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What Do I Say To That?

What Do I Say To That?As I walked through my backyard yesterday, I threw a pebble into the birdbath. The ripple effect from the splash was beautiful. The water was still before I disrupted it. It took a while before it returned to calm. Not all pebbles in our lives create a beautiful ripple effect, some create sadness and chaos. There are none so emotionally traumatizing as a friend or loved one committing suicide. The news of a person's suicide penetrates to the core of our being. It stops us cold for a moment or more. Especially if we had seen the deceased with a few days before their demise, having no knowledge about the profound emotional disturbance that imprisoned them.There are millions of religious people that believe that suicide is wrong. But in this context, the word wrong is the wrong word to use. Why? Because the word could denote an action that did not produce a desired or predicted outcome or it could indicate an action that violated some life code or larger world view that society or its Deity as adopted and put into place. Morals change from time to time and from place to place. Society by and large or its members fabricate the rules based on their collective wisdom. Morality is always extremely subjective. Mistakes made in a religious society or context are most often considered moral failure rather than a simple operational failure. This makes the mistake sinful. In some religious world views, it can be considered an action taken against God which will result in a severe punishment or agonizing suffering. In the case of suicide, some people believe that the Soul of the person who commits the act of suicide will be sent to Hell. I do not believe that happens. Most often, the person who ends their own life was living in hell on earth.Most of the people I know believe it is not okay to end one's life, regardless of their circumstance. And most of the same people believe it is not okay to assist in another person ending their life. I am not sure where I stand on this issue. There is no absoluteness to this issue. Suicide is usually a relatively quick and final action. I see people every day who are killing themselves slowly by eating sugar when they are diabetic or smoking cigarettes or drinking polluted water or breathing harmful fumes in the air. If a person commits suicide, their Soul is banished to Hell and their life insurance policy may not pay out a benefit to their survivors. But if someone develops lung cancer from smoking, that's seems to be an acceptable suicide because it took a long time for it to develop. So the slower the death process, the more moral it becomes. If we look at the issue of suicide, it reduces to a small significant issue that makes it right or wrong: the length of time it takes to die.In this case, this woman was disturbed. She was addicted to alcohol. Not just a little bit addicted, profoundly addicted. She had a recent DUI which was yet to go through the judicial process which may have resulted in the suspension of her driver's license. She was a needy person. She was single and extremely lonely. And over the years of her alcohol abuse, it was clear that she was developing memory loss and probable dementia. She had numerous incidents where the police were called to her home to help her while she was naked in the yard doing something. She was not aging gracefully, she was getting old and out of control. Some blamed the alcohol, some blamed her lifelong psychological and emotional disturbances and some believed both were the reason for her decrepitude. All are major factors that contributed to her rapid decline and ultimate death. She just decided to drink a big bottle of Vodka and maybe some Tequila to end her misery. She may have had no idea she would end up dead, maybe she just needed to quiet the voices in her mind. We will never know, we can only wonder. The ripple effects of her untimely and instant death will be deep. Her ninety-three year-old mother will be impacted the most, followed by her brother and two sisters, their wives and husbands, her nieces and nephews, cousins, friends, acquaintances and neighbors.Look around you and recognize those people who you love who are doing something to injure themselves each and every day. Some people over eat at every meal, some do not eat and starve themselves to look pretty, some drink to excess each and every night trying to drown the voices of their personal demons, some stay in toxic personal relationships that slowly kill them emotionally and physically, some use illicit drugs to self medicate and find peace in a world gone crazy, some refuse to stop polluting our air, some put chemical additives in our foods that affect the function of our immune system and some prescribe drugs to treat various diseases in which the treatment is far worse than the disease, some even give drugs to patients when they do not have a treatable disease but do it just because they can. I my world, I see people killing themselves each and every day, they are just doing it much, much slower but doing it none - the - less. None of us lead perfectly healthy lives, including myself. So why would I judge those who kill themselves harshly? If I did, I would have no friends. And the personal God people worship so devotedly would have no children to love and care for.In closing, I wish to tell you about a woman who came to our office fourteen years ago or so. She was profoundly disabled and was imprisoned in a motorized wheel chair. She had no control of her bodily functions. She had advanced MS. Her only girlfriend had just committed suicide two days prior and she was emotionally a wreck. She cried and cried. Then stopped abruptly. Gathered herself. And said she wasn't upset that her friend had died. Her girlfriend was very sick too. She was ashamed that she didn't posses the courage that her girlfriend had so that she (my patient) by herself could end her own life. After she revealed why she was crying, I sat silent in my chair wondering, "What do I say to that?"  Doc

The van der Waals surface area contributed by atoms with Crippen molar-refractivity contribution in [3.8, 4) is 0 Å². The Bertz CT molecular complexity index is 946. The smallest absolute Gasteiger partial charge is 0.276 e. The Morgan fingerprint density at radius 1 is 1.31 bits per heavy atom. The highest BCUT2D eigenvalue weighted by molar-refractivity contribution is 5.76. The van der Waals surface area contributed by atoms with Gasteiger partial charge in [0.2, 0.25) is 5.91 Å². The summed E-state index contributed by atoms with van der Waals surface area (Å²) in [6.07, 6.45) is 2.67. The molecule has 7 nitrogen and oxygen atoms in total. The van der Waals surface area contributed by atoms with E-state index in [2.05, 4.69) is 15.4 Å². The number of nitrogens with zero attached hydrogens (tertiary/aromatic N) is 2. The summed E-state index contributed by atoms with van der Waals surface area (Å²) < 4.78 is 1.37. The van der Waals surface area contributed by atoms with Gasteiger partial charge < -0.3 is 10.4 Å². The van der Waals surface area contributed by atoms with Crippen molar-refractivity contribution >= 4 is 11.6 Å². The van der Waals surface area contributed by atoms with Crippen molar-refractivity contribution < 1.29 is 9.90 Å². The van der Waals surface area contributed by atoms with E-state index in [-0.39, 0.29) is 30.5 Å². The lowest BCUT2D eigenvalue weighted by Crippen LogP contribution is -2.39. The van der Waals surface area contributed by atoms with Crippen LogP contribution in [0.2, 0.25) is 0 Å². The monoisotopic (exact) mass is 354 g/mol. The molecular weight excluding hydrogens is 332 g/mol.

Posted by Amanda Sanders at 9:05 AM